The final stage of the voice module is the VCA, which has a particularly silent background 'noise'. It too is controlled by an ADSR envelope generator; there is no control voltage bias facility for manually opening up the VCA - though this isn't particularly vital.

We must now look at the modulation section - which is quite something. It can be best described by considering the three modulation sources - the filter envelope; Oscillator B; and the LFO. Each of these three sources has an amount control, and each signal can either be sent directly, via a summing node, to its destination, or it can be summed and fed through the modulation wheel before being passed to its destination. There are five modulation destinations: Osc A frequency; Osc A Pulse width; Osc B frequency; Osc B Pulse width; and Filter Frequency. At each of these points there is a three-position slide switch that will accept either the direct modulation signal, the signal from the wheel, or no modulation at all... so it's as simple as that! In fact it really is quite simple after you've got used to it, and it certainly is versatile - you can do things here that just aren't possible on any other monophonic - save for a fairly comprehensive modular system.

The modulation section (left).


We've mentioned the modulation wheel, which is situated to the left of the keyboard, and next to it is the pitchbend wheel, which will raise and lower the oscillators up to a fifth. This control isn't sprung, but there is a centre-dente, so that it can be returned simply to its initial position. If you look inside, this is the most simple of mechanisms, relying on nothing more than half a cable grip!

There are three areas which are still to be looked at: The glide, the sequencer, and the arpeggiator, and all of these contribute to the excellent performance characteristics of the Pro-One. The glide circuitry (or lag processor) has two modules, Auto and Normal. In Normal mode, the glide operates in the traditional manner, i.e. the control voltage continually slews between notes at a rate determined by the rotary control - if the rate knob is at zero, then the slew is so fast that it becomes indiscernible from normal stepping between notes. The Auto mode will only introduce glide between notes when the first note is still held whilst the second one is played; so if you play legato you will have continual glide between notes, whereas, you won't cause any glide by playing staccato in Auto mode (you hum it, I'll play it).

Believe it or not the Pro-One also incorporates a 40 note sequencer - which can be split into two banks: Sequence 1 and Sequence 2. The sequencer is programmed via the keyboard, but every note is assigned an equal duration so it doesn't function as a true digital sequencer. Nevertheless, it is a handy tool to have on board. The sequencer's replay rate is determined by the LFO/clock rate control, and the sequence(s) can be transposed using the keyboard control voltage.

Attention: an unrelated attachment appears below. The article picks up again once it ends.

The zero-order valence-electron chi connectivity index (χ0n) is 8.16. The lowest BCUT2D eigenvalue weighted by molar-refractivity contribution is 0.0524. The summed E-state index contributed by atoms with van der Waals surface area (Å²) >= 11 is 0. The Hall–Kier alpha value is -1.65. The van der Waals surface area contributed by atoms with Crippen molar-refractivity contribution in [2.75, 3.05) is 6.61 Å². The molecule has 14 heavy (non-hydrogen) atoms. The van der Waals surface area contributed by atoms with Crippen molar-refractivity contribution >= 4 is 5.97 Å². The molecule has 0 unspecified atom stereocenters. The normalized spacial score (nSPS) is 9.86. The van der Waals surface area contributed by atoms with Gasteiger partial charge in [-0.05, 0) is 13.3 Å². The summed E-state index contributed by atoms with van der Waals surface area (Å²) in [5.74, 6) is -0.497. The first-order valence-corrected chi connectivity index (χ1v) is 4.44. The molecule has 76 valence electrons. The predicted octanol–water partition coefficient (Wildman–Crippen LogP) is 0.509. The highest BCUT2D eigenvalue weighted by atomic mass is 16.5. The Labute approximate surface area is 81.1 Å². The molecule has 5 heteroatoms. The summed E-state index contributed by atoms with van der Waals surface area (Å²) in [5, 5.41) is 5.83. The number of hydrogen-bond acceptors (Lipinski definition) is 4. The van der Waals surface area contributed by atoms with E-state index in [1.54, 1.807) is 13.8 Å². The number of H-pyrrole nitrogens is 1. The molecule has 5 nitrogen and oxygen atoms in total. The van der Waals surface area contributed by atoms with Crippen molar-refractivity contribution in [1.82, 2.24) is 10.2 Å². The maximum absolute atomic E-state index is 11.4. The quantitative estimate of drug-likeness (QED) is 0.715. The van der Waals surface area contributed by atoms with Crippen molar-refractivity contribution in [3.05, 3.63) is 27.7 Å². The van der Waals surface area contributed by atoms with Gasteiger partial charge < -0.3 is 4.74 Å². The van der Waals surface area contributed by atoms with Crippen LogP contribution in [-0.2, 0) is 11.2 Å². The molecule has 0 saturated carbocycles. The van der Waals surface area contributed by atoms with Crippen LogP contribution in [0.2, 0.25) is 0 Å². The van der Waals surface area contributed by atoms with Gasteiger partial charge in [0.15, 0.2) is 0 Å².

Finally we have the arpeggiator, which I found to be particularly useful, though its operation is very simple - you just play two or more notes on the keyboard, and the Pro-One plays them in turn at a rate again determined by the LFO/clock control. There are two arpeggio pattern options UP or UP/DOWN. A nice feature about the arpeggiator is that it can be latched by playing a chord and moving the sequencer Play/Record switch to Record - to unlatch it simply return the lever to Play.

As you will have guessed, the Pro-One is processor controlled, using an 8021. Inside the unit there is very little discrete circuitry, as SCI have opted to use the Curtis range of custom synth chips. However, even though there is little circuitry, I would have liked to have seen the PCB and the PCB pots better mounted - this does look as if it could be an area of weakness. Otherwise, the Pro-One is a marvellous synth, and very very versatile - I don't think that there will be a non-programmable monophonic that is going to beat it for some time. The Owner's Manual is also very well prepared and designed, and I would have no hesitation in recommending this instrument to a beginner. On the rear of the unit there are CV and Gate inputs and outputs, (the Gate in will trigger the Sequencer/Arpeggiator) so this unit can be linked up to all sorts of external devices. I found that it was particularly useful when used with the Roland TR-808 rhythm unit, as you can use the Accent trigger out (say) to trigger the sequencer, so as the TR-808 is fully programmable, the combination of the two units can provide a great bass/rhythm section.

Full marks to SCI here, but a possible word of advice. At present the Pro-One retails at £416.00 with Rod Argent's Keyboards acting as the importers directly from the Californian factory. Over the next few months SCI are setting up their own European distribution network in Rotterdam, and will be supplying the products through there - which is an extra step in the chain. This could cause the price of the Pro-One, and other SCI products to rise, so if you are thinking about a Pro-One then I'd advise you to get in quick. I don't say that the prices will definitely rise, but there is a good chance.


Also featuring gear in this article



Previous Article in this issue

Guide To Electronic Music Techniques

Next article in this issue

Killing CB Interference


Electronics & Music Maker - Copyright: Music Maker Publications (UK), Future Publishing.

 

Electronics & Music Maker - Mar 1982

Gear in this article:

Synthesizer > Sequential Circuits > Pro 1


Gear Tags:

Analog Synth
Monosynth

Review by Dave Crombie

Previous article in this issue:

> Guide To Electronic Music Te...

Next article in this issue:

> Killing CB Interference